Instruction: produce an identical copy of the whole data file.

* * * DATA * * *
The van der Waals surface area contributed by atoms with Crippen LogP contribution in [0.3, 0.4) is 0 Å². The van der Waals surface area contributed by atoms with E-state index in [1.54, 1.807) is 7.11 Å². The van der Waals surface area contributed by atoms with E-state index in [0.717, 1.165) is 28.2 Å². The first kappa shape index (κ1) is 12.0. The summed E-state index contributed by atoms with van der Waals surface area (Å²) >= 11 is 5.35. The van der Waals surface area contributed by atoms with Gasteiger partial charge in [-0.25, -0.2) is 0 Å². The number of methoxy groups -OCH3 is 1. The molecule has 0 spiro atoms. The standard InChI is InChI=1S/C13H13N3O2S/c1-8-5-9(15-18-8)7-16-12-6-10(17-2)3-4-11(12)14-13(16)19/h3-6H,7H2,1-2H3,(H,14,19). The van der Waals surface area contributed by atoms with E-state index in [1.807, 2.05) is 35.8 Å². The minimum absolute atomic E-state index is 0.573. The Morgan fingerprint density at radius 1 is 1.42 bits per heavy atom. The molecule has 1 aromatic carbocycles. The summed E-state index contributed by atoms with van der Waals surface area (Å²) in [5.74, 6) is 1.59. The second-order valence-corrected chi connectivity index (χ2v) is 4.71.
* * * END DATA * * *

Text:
The van der Waals surface area contributed by atoms with Crippen LogP contribution in [0.3, 0.4) is 0 Å². The van der Waals surface area contributed by atoms with E-state index in [1.54, 1.807) is 7.11 Å². The van der Waals surface area contributed by atoms with E-state index in [0.717, 1.165) is 28.2 Å². The first kappa shape index (κ1) is 12.0. The summed E-state index contributed by atoms with van der Waals surface area (Å²) >= 11 is 5.35. The van der Waals surface area contributed by atoms with Gasteiger partial charge in [-0.25, -0.2) is 0 Å². The number of methoxy groups -OCH3 is 1. The molecule has 0 spiro atoms. The standard InChI is InChI=1S/C13H13N3O2S/c1-8-5-9(15-18-8)7-16-12-6-10(17-2)3-4-11(12)14-13(16)19/h3-6H,7H2,1-2H3,(H,14,19). The van der Waals surface area contributed by atoms with E-state index in [1.807, 2.05) is 35.8 Å². The minimum absolute atomic E-state index is 0.573. The Morgan fingerprint density at radius 1 is 1.42 bits per heavy atom. The molecule has 1 aromatic carbocycles. The summed E-state index contributed by atoms with van der Waals surface area (Å²) in [5.74, 6) is 1.59. The second-order valence-corrected chi connectivity index (χ2v) is 4.71.